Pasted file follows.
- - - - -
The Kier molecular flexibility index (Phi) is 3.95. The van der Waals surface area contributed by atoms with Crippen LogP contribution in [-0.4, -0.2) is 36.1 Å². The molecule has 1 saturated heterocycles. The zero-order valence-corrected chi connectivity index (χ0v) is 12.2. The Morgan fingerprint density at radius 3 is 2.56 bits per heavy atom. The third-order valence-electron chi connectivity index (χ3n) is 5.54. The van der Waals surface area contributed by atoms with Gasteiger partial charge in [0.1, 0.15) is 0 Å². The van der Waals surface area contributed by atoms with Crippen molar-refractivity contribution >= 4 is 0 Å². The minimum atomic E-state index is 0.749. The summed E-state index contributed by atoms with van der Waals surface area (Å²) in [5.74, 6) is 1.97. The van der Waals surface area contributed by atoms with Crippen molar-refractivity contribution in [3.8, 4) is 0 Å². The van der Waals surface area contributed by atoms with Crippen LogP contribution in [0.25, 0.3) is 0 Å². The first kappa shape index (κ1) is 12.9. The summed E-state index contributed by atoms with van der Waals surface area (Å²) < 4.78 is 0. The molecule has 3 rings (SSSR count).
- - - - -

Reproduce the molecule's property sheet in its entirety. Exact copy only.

The Kier molecular flexibility index (Phi) is 3.95. The van der Waals surface area contributed by atoms with Crippen LogP contribution in [-0.4, -0.2) is 36.1 Å². The molecule has 1 saturated heterocycles. The zero-order valence-corrected chi connectivity index (χ0v) is 12.2. The Morgan fingerprint density at radius 3 is 2.56 bits per heavy atom. The third-order valence-electron chi connectivity index (χ3n) is 5.54. The van der Waals surface area contributed by atoms with Gasteiger partial charge in [0.1, 0.15) is 0 Å². The van der Waals surface area contributed by atoms with Crippen molar-refractivity contribution >= 4 is 0 Å². The minimum atomic E-state index is 0.749. The summed E-state index contributed by atoms with van der Waals surface area (Å²) in [5.74, 6) is 1.97. The van der Waals surface area contributed by atoms with Crippen molar-refractivity contribution in [3.8, 4) is 0 Å². The van der Waals surface area contributed by atoms with Crippen LogP contribution in [0.25, 0.3) is 0 Å². The first kappa shape index (κ1) is 12.9. The summed E-state index contributed by atoms with van der Waals surface area (Å²) < 4.78 is 0. The molecule has 3 rings (SSSR count).